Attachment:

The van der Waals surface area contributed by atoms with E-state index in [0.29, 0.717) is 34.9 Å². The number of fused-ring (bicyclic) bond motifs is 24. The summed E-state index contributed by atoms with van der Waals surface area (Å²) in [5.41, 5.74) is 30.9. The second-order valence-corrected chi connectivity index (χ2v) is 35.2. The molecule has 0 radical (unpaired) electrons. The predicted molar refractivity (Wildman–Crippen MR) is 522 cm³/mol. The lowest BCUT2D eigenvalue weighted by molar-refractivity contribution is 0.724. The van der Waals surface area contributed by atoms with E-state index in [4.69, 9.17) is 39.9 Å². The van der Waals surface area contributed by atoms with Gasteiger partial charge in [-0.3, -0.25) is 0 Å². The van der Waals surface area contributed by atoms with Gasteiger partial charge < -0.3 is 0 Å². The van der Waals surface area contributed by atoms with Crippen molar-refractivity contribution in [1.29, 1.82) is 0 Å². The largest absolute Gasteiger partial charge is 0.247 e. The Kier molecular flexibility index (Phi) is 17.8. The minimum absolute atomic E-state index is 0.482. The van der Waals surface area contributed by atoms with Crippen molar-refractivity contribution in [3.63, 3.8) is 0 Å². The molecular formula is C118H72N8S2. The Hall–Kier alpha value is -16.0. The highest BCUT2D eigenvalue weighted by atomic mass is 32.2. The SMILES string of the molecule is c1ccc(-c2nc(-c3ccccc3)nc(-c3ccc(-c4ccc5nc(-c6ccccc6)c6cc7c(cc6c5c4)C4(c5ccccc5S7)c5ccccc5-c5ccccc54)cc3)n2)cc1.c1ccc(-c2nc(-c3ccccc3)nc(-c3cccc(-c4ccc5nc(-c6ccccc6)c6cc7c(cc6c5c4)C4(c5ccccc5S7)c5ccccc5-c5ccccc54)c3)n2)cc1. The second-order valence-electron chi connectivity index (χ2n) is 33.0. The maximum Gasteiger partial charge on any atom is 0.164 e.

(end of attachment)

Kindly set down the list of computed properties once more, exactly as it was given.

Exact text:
The van der Waals surface area contributed by atoms with E-state index in [0.29, 0.717) is 34.9 Å². The number of fused-ring (bicyclic) bond motifs is 24. The summed E-state index contributed by atoms with van der Waals surface area (Å²) in [5.41, 5.74) is 30.9. The second-order valence-corrected chi connectivity index (χ2v) is 35.2. The molecule has 0 radical (unpaired) electrons. The predicted molar refractivity (Wildman–Crippen MR) is 522 cm³/mol. The lowest BCUT2D eigenvalue weighted by molar-refractivity contribution is 0.724. The van der Waals surface area contributed by atoms with E-state index in [4.69, 9.17) is 39.9 Å². The van der Waals surface area contributed by atoms with Gasteiger partial charge in [-0.3, -0.25) is 0 Å². The van der Waals surface area contributed by atoms with Gasteiger partial charge < -0.3 is 0 Å². The van der Waals surface area contributed by atoms with Crippen molar-refractivity contribution in [1.29, 1.82) is 0 Å². The largest absolute Gasteiger partial charge is 0.247 e. The Kier molecular flexibility index (Phi) is 17.8. The minimum absolute atomic E-state index is 0.482. The van der Waals surface area contributed by atoms with Crippen molar-refractivity contribution in [3.63, 3.8) is 0 Å². The molecular formula is C118H72N8S2. The Hall–Kier alpha value is -16.0. The highest BCUT2D eigenvalue weighted by atomic mass is 32.2. The SMILES string of the molecule is c1ccc(-c2nc(-c3ccccc3)nc(-c3ccc(-c4ccc5nc(-c6ccccc6)c6cc7c(cc6c5c4)C4(c5ccccc5S7)c5ccccc5-c5ccccc54)cc3)n2)cc1.c1ccc(-c2nc(-c3ccccc3)nc(-c3cccc(-c4ccc5nc(-c6ccccc6)c6cc7c(cc6c5c4)C4(c5ccccc5S7)c5ccccc5-c5ccccc54)c3)n2)cc1. The second-order valence-electron chi connectivity index (χ2n) is 33.0. The maximum Gasteiger partial charge on any atom is 0.164 e.